Jaguar’s motorsports history is one which would make many car companies jealous, and none would be more enviously looked upon than the superb D-Type, a Le Mans great.
The D-Type was a well-balanced machine, with the iconic fin on the rear for aerodynamic stability and 3.4-litre straight-6 engine for near-unrivalled speed. It won the Le Mans 24-hour race three years running between 1955 and 1957, making it an all-time racing great.
But after withdrawing from motorsport in 1957, Jaguar had spare D-Type bodies in the factory left without any purpose. Jaguar made the decision to turn them into road-going models, spawning what is considered to be the first ever supercar.
That car was the XKSS. Minus the rear stabilising fin, the XKSS carried the glamorous flowing shape of the D-Type and, after being fitted with equipment appropriate to on-road use - such as a higher-level windscreen and a passenger door, it was put into limited production.
Only 25 of these conversions from the D-Type were ever built, but unfortunately, 9 of the XKSSs built were destroyed in the Browns Lane factory fire meaning only 16 were available for sale. These 16 found their way into some pretty reputable hands, with Steve McQueen famously being one owner.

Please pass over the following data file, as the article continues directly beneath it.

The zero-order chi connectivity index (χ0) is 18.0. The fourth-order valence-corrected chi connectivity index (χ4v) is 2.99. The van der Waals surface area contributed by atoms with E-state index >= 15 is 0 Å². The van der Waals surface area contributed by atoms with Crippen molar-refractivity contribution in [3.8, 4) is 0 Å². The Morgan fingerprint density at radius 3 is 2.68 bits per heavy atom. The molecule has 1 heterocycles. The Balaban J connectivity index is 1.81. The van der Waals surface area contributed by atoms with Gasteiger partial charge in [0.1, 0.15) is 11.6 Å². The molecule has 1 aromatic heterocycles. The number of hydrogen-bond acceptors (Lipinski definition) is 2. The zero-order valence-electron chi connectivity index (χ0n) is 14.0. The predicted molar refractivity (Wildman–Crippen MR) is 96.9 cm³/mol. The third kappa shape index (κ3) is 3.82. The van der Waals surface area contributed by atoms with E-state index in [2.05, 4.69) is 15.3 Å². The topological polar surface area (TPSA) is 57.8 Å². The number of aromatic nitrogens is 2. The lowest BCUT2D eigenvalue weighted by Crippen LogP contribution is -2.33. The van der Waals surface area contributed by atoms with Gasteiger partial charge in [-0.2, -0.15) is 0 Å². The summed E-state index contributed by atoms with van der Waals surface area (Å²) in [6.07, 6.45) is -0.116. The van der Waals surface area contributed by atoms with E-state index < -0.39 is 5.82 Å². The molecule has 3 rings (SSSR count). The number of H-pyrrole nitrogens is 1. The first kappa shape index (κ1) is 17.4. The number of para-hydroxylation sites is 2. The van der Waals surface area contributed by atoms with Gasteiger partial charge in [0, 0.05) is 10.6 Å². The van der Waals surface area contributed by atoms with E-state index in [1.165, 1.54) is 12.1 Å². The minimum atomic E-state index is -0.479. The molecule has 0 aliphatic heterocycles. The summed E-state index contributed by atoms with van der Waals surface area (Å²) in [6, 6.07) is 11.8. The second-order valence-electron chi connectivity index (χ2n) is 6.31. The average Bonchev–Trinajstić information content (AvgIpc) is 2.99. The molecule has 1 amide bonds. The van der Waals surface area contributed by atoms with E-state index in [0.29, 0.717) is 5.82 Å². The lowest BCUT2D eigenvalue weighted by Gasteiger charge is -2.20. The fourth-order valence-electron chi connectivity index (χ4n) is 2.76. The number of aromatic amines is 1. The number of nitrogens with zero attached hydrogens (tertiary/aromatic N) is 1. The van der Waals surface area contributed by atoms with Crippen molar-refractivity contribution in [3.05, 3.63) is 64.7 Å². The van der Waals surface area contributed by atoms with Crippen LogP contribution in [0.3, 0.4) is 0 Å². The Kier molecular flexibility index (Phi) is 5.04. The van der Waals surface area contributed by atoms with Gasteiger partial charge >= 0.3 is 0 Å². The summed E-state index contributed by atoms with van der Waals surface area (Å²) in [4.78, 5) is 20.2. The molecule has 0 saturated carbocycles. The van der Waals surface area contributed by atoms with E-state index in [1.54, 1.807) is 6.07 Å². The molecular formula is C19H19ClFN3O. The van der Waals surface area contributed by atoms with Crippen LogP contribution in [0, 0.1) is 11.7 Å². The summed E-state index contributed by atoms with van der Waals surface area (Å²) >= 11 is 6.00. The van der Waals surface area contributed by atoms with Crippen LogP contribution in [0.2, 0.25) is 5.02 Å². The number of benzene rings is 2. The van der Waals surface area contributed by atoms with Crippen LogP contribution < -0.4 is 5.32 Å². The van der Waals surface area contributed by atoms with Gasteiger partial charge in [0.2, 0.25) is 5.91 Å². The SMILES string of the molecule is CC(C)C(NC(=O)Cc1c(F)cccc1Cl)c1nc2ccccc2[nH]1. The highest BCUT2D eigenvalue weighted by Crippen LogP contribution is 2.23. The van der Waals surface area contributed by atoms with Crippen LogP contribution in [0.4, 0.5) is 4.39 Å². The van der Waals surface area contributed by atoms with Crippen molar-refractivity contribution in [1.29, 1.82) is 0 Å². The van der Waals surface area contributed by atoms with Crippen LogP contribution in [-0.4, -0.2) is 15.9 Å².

After a 59 year hiatus though, Jaguar Classic is bringing back the XKSS, and the remaining nine that weren’t delivered will finally be built and on the road.
Each of the new 'Continuation' run will be made exactly to the standard of the 1957 original, with each aspect fully certified by Jaguar Classic.
Thanks to the similar construction last year of the Continuation Lightweight E-Type, techniques from that process will be transferred to these new models and each one will be hand-built at the company’s new ‘Experimental Shop’ in Warwick.
As an exclusive model to both collectors and Jaguar aficionados, the XKSS is expected to reach in excess of £1 million per model.